Foreclosure is the process by which a secured creditor holding a mortgage retakes possession of the real property that is security for the loan typically following a default in payment. A typical foreclosure is done outside of any court proceeding through the services of a title company.
The foreclosure process generally starts with a demand letter from the creditor. The creditor will record and mail a “Notice of Default”, which is the first step in the formal foreclosure process. The borrower is given by law a period of 90 days to make up the late payment(s). If the borrower makes the payment and brings the loan current during that 90-day period, the foreclosure process stops, the loan is reinstated and goes back to normal status.
If the debtor fails to make the payment within that 90-day period, the next step in the process is for the lender to record a “Notice of Trustee Sale”, which sets a date, time and location for a public auction sale of the property. The sale has to be set at least 20 days after recording the Notice of Trustee Sale. Under current California foreclosure law, the borrower has an additional period of time to cure the loan up to 5 days prior to the sale, but if no cure is made, the property is auctioned to the highest bidder in a public location like a courthouse. The trustee then executes a trustee’s deed in favor of the highest bidder, the deed gets recorded and the highest bidder owns the property.
How Public is A Foreclosure Proceeding?
Once initiated, the information is available to anyone. The documents are recorded announcing a foreclosure process. The Notice of Default is sent not only to the defaulting borrower but to all junior lenders on the property. For instance, if you have a junior trust deed on a property, you will receive copies of the notice of default and notice of trustee’s sale. Anyone else who is curious to know if you are being foreclosed against can also go to the county recorder’s office and pull up copies of all recorded documents.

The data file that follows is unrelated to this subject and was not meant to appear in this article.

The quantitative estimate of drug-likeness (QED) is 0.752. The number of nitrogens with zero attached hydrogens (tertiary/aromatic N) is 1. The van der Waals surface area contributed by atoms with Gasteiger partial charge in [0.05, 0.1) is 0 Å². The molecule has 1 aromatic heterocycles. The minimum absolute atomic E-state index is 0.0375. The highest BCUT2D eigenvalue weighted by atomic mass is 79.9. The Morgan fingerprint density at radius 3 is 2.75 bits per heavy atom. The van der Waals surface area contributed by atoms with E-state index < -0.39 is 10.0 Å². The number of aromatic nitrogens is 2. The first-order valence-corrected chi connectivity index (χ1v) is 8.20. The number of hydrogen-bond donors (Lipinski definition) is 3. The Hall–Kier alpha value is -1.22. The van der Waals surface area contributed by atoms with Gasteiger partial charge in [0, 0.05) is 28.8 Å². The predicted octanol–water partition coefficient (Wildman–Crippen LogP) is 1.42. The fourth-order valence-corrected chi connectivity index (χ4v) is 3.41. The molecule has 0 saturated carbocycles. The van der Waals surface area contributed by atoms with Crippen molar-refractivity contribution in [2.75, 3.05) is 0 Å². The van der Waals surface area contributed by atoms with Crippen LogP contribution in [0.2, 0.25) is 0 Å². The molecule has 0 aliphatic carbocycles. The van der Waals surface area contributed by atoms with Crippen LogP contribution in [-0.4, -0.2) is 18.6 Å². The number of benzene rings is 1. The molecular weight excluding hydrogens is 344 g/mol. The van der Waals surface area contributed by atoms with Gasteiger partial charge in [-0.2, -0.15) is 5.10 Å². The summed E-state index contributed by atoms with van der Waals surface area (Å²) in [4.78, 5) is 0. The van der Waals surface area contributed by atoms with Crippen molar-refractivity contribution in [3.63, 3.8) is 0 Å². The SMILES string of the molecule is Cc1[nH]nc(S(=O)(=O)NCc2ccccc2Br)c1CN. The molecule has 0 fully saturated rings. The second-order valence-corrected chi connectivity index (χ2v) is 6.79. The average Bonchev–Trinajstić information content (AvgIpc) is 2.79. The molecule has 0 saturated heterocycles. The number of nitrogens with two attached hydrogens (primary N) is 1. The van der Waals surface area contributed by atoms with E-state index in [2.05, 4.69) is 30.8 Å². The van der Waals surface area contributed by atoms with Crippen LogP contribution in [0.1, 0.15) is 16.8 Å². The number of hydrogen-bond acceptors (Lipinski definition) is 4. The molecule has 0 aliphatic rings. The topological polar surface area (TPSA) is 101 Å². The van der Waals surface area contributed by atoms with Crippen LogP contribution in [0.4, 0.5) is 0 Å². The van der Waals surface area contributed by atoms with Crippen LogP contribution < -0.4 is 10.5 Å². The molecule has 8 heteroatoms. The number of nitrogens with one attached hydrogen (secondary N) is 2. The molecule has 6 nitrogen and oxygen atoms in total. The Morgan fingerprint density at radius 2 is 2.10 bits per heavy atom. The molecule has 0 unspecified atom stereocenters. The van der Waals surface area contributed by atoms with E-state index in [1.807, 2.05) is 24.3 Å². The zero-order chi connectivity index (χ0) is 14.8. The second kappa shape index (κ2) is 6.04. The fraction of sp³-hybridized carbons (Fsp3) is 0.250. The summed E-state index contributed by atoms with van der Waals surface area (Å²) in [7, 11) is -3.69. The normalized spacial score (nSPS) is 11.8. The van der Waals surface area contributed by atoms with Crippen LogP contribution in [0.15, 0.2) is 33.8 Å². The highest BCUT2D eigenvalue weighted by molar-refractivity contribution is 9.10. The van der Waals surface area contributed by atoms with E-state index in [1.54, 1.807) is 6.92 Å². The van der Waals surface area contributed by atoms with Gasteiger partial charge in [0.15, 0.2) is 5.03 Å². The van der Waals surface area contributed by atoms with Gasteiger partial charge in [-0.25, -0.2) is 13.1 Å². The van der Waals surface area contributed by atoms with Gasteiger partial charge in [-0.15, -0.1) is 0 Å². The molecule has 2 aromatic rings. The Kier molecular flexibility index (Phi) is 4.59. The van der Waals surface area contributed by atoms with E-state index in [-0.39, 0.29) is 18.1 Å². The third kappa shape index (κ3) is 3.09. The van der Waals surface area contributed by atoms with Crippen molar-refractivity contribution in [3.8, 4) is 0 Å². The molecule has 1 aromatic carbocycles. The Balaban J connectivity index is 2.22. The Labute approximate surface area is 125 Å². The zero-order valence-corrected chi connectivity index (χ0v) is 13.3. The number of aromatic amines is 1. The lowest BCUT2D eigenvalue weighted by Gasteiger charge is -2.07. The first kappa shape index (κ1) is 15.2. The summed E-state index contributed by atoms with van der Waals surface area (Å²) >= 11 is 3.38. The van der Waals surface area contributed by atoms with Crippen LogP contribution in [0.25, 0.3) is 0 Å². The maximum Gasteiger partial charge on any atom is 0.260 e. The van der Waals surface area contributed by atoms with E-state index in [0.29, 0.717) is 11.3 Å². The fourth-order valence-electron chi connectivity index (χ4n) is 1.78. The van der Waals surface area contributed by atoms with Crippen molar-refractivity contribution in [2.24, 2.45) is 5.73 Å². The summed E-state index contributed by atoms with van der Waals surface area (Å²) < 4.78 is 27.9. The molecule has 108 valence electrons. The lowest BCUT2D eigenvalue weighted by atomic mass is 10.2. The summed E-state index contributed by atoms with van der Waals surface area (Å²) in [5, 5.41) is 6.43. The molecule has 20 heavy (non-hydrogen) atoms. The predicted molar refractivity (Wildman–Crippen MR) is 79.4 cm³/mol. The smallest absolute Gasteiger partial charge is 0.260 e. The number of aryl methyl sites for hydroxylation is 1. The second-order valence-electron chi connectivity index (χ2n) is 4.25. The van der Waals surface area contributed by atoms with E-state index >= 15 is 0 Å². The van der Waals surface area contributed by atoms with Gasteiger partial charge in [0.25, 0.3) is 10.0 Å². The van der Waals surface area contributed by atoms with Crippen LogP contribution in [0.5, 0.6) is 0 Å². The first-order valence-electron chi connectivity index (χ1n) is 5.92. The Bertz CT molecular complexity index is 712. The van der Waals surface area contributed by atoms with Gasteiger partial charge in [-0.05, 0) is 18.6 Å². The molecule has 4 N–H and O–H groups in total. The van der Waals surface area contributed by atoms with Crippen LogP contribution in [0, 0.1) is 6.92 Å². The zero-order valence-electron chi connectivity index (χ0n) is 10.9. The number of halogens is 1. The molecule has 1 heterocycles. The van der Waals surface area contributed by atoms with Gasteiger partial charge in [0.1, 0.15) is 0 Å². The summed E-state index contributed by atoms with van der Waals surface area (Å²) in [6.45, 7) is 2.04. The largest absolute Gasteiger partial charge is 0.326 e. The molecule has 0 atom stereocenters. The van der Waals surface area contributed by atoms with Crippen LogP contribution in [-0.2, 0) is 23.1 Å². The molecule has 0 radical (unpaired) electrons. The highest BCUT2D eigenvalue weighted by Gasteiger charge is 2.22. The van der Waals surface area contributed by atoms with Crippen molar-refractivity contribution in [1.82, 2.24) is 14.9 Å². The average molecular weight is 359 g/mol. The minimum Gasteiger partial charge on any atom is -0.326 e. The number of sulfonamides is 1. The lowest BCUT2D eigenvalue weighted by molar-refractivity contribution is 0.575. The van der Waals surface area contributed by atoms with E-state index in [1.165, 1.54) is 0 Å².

Payment defaults are reported to the credit reporting services, so they will show up on your credit report. Once the trustee’s deed is executed at a foreclosure sale, that deed is then recorded, so that becomes another public document. Also, if you file bankruptcy, all of the bankruptcy filings are public records and available to anyone who wants to go to the federal website or the federal courthouse and look under your name.
What is a Foreclosure Sale?
A foreclosure sale is the event at which title to the real property gets transferred in what’s called a “non-judicial foreclosure”, which is one that isn’t processed through the courts. The foreclosure sale is done by a trustee, who is given the express authority in the deed of trust to conduct a sale following the processing of a foreclosure. The trustee will conduct the sale, award the property to the highest bidder, execute a trustee’s deed and have it recorded.
For more information on Foreclosure Process, a free initial consultation is your best next step. Get the information and legal answers you’re seeking by calling (916) 635-0302 today.